The sluggish workflow involved in discharging OPAT patients at UCH left case managers and clinicians feeling dissatisfied with the process, pre-intervention surveys showed.

InfectiousDesease-Clinic-003Lorna Allen, FNP-C, and Larissa Pisney, MD of the CU Department of Medicine's Division of Infectious Diseases. Photo by Justin LeVett for the CU Department of Medicine.

Holes in the Swiss cheese

During the baseline period, “there was a lot of routing of notes, which created a lot of opportunities for error as well as duplicative work for teams,” Pisney says. “We wanted to streamline work and, as much as we could, get rid of the holes in the Swiss cheese – the places where errors could occur.”

The one-year intervention led by Allen and Pisney began in September 2022. Says Allen: “The primary aims of the project were to standardize the discharge process, because it was being done differently on different units and by different providers, and then, to increase the frequency of accurate IV antimicrobial information on the discharge medication list and the frequency of including the OPAT orders on the after-visit summary.”

She adds: “We leveraged our electronic health record to improve and automate the process as much as possible,” so IV treatment orders would automatically flow onto a patient’s after-visit summary.” This involved hours of collaboration and revisions with Epic analysts -- the information-technology professionals who specialize in the Epic electronic health records software platform -- as well as Brian Montague, DO, director of quality and informatics for the Division of Infectious Diseases. Through the automation they created, four steps were eliminated from the pre-existing OPAT workflow.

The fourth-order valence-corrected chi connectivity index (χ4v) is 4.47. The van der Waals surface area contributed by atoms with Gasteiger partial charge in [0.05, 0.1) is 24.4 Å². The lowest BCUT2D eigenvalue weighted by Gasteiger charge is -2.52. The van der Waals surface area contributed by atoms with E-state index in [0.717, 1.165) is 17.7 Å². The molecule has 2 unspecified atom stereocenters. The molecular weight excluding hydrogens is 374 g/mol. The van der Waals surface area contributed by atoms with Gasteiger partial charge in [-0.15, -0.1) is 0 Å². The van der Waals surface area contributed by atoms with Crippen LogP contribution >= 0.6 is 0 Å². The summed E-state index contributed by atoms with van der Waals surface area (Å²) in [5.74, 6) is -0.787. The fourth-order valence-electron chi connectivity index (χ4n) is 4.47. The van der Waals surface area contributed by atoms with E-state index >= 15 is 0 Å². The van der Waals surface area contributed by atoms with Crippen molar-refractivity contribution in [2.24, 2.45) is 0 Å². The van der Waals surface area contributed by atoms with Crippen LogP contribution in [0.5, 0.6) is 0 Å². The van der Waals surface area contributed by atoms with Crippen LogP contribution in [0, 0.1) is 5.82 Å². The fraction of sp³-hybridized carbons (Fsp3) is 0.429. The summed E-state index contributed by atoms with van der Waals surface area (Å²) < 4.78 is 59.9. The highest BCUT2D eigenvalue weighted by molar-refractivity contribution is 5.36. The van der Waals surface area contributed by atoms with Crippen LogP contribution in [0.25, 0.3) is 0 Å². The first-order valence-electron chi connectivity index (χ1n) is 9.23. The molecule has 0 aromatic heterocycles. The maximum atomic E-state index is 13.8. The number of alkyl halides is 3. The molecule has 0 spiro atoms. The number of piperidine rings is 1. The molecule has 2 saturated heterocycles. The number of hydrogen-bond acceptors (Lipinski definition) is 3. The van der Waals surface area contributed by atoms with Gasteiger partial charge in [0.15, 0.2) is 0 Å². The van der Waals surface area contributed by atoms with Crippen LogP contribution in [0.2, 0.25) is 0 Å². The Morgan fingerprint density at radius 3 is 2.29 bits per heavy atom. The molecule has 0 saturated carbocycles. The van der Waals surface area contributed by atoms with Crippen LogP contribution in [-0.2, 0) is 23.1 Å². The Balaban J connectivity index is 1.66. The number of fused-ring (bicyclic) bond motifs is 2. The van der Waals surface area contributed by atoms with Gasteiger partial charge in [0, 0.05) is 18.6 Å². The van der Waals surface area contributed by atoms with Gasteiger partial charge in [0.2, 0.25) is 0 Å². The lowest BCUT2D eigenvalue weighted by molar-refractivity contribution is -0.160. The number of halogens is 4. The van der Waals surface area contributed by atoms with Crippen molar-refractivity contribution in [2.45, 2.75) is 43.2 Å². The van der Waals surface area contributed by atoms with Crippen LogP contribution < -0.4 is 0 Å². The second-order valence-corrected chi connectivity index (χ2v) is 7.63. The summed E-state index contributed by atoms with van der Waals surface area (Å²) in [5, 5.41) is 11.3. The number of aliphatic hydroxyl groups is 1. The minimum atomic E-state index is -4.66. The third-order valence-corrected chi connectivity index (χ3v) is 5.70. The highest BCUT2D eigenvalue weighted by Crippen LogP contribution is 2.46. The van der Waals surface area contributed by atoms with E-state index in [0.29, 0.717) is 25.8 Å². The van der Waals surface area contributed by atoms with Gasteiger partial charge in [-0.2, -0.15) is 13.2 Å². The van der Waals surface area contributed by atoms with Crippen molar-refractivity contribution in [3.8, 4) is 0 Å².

The results: By August 2023, OPAT treatment orders were appearing on the discharge medication list 95% of the time and on the after-visit summary 99% of the time, much higher than the previous inclusion rates of 52% and 54% respectively. And a follow-up survey showed sharply increased satisfaction with the OPAT discharge process by primary teams.

Safety a priority

The OPAT discharge changes are now being adopted by other UCHealth hospitals in Northern Colorado. Future efforts will focus on educating new faculty and fellows in the revised system. Also, hospital readmission rates for OPAT patients will be analyzed to see if the changes result in improved patient outcomes.

A number of studies elsewhere have examined OPAT processes, including during the transition-in-care period, with an eye toward improving care.

Pisney and Allen see their project as a sign that health care safety is a priority at both the CU Anschutz Medical Campus and UCHealth. Allen sites a number of quality improvement resources on campus, such as the Department of Medicine’s Leaders in Informatics, Quality and Systems (LInQS) Fellowship Program and the IHQSE Clinical Effectiveness and Patient Safety (CEPS) Grant Program, that were helpful in the success of the project.

As a result of the LInQS role, Allen was able to receive coaching in quality improvement and statistical support from Heather Hallman, MSHS, MHA, CSSGB, the quality and patient safety program manager for the Department of Medicine.

“The work that Lorna and our nurses do every week to make sure that those 80 to 100 OPAT patients transition safely out of the hospital and continue to get their care safely at home is wildly important,” Pisney says. “And I think we’re lucky to work at an institution that really values the work that we’re doing.”

Photo at top: Lorna Allen, FNP-C, and Larissa Pisney, MD. of the CU Department of Medicine's Division of Infectious Diseases, at the infectious disease clinic at UCHealth University of Colorado Hospital. Photo by Justin LeVett for the CU Department of Medicine.

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Lorna Allen, FNP-C

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Larissa Pisney, MD